These Sichuan Summer Noodles are adapted from a recipe by chef-owner Tiantian Qiu of Hip Hot restaurant in Monterey Park, CA.
Less sweet than balsamic but with more depth than white wine vinegar, black vinegar is a staple in Chinese cuisine. It can be found in most Asian markets or online.
- 4 ounce brown sugar
- 4 ounce granulated sugar
- 1 cup soy sauce
- 1 cup water
- ½ pound dried Chinese noodles (not egg noodles)
- ¼ cup black vinegar (see note)
- 1 clove garlic (peeled and minced)
- 2 cup mung bean sprouts
- chile oil (to taste)
- 1 cup shredded chicken (optional)
- 1 cup chopped green onions
Make the sweet soy sauce: In a large, deep saucepan, combine the brown sugar, granulated sugar, soy sauce, and water. Boil over medium-high heat until reduced by one-third, about 30 minutes. Set aside to cool. This makes 1½ cups of sweet soy sauce, more than you need for this recipe. Store the extra sauce covered in the refrigerator for up to 10 days.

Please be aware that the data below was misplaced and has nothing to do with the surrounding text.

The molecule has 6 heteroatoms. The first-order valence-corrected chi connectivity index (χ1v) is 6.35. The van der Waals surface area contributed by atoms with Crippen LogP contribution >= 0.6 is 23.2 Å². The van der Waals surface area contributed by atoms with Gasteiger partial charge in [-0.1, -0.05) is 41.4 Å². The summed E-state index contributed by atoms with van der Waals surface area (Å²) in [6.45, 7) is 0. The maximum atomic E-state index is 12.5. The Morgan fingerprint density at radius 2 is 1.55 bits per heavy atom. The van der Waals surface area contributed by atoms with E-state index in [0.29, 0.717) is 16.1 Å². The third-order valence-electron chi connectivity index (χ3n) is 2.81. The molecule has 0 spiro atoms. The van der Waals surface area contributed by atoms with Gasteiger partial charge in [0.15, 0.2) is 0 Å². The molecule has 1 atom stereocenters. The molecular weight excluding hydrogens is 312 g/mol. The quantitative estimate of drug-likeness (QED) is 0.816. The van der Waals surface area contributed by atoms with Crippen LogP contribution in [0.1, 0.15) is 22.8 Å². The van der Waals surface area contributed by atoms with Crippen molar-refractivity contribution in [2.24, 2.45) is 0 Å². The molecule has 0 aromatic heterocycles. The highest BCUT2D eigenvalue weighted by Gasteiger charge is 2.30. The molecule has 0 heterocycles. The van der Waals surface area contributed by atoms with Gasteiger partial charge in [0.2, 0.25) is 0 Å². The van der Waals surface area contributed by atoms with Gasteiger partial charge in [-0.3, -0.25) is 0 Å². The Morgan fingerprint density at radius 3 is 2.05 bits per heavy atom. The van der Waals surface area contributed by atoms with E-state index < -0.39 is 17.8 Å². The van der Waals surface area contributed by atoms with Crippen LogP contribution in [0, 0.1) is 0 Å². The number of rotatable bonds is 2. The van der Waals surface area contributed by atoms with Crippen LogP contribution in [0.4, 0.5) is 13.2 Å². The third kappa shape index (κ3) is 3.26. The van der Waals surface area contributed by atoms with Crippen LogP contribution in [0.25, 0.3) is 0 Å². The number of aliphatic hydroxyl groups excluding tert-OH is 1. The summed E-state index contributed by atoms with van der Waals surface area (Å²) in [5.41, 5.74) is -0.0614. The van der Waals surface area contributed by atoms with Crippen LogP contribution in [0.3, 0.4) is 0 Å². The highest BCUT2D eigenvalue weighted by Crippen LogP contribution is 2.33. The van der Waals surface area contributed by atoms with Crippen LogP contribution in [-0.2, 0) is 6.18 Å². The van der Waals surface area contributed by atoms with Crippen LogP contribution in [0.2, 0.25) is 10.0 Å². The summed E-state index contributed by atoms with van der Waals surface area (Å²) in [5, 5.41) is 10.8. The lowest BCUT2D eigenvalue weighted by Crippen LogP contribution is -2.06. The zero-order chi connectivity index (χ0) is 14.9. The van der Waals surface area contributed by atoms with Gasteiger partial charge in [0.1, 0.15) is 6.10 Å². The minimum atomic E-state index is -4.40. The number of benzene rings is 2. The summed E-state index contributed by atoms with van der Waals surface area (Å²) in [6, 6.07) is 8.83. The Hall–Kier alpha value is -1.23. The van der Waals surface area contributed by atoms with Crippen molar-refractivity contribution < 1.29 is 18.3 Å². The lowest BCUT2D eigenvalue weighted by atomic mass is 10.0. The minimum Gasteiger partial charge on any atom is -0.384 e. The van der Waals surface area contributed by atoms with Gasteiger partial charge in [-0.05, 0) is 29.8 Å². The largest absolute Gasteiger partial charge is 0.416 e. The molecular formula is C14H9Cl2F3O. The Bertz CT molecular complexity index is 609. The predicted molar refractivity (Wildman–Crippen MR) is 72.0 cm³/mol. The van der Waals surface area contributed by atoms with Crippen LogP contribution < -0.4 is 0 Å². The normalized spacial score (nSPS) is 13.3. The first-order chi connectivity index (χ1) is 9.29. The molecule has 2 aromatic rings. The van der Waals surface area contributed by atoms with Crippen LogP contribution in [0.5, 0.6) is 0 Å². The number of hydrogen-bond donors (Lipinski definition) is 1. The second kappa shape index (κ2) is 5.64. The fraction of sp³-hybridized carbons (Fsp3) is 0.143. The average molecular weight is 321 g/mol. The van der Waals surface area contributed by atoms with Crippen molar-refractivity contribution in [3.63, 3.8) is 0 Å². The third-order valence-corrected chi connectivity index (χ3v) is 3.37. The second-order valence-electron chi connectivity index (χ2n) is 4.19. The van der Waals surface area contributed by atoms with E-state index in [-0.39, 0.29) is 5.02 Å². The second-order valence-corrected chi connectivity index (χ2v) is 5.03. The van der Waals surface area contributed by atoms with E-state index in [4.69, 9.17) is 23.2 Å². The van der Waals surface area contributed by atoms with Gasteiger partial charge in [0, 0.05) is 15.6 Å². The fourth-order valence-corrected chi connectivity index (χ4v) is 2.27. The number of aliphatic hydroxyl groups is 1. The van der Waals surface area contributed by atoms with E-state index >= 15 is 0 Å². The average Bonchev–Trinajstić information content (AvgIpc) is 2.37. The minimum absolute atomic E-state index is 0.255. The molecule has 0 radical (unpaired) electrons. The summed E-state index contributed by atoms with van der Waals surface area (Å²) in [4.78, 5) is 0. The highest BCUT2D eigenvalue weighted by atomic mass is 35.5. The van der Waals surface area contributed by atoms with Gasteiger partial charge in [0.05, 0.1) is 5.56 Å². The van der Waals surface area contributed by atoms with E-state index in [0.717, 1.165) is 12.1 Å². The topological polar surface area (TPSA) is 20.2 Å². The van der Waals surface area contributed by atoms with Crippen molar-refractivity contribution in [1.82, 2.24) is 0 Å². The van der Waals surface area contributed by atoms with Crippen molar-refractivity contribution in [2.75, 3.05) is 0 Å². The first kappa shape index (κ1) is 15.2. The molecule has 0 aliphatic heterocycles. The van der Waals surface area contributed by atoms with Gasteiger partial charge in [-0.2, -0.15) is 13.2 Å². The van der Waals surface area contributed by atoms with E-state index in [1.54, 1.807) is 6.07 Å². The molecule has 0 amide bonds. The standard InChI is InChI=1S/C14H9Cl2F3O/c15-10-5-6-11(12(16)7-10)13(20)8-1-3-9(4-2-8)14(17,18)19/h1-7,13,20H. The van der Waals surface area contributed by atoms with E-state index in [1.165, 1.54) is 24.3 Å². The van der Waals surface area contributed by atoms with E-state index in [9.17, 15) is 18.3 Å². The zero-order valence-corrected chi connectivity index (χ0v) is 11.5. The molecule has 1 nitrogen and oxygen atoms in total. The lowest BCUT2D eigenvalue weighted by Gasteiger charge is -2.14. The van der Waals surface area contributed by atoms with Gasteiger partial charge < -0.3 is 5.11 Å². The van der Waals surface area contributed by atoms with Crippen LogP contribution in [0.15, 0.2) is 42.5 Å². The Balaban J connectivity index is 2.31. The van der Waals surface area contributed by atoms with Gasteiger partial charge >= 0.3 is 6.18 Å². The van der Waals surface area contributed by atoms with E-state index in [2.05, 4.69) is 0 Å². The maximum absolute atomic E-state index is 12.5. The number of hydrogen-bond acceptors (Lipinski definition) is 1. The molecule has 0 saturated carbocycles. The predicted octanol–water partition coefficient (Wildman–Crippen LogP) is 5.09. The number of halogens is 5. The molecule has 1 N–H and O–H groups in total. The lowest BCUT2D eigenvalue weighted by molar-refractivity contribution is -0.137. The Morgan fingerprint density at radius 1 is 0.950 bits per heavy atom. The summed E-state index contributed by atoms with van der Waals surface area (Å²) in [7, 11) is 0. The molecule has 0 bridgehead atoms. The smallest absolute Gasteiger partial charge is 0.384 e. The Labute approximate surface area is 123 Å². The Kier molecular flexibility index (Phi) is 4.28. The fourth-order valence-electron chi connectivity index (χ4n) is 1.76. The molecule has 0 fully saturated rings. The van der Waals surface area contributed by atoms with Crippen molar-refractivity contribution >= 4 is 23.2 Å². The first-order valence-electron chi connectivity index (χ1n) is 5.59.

Prepare the noodles: Boil the noodles according to package instructions until tender, then place them in a bowl of ice water to cool. Drain well and reserve in a medium bowl.
To make the sauce mix together ½ cup of the cooled sweet soy sauce with the black vinegar and garlic. Toss the reserved noodles with the sauce. It’s alright if the noodles seem a bit soupy. Let them chill in the refrigerator, tossing occasionally, at least one hour and up to overnight. The noodles will absorb the sauce and its flavors.
To serve: Place the bean sprouts in the middle of a medium bowl. Mound the chilled noodles in the center of the bowl over the bean sprouts. Spoon some extra sauce on top if you like then drizzle some chile oil over the noodles. Top with the chicken (if using) and green onions. Serve chilled or at room temperature.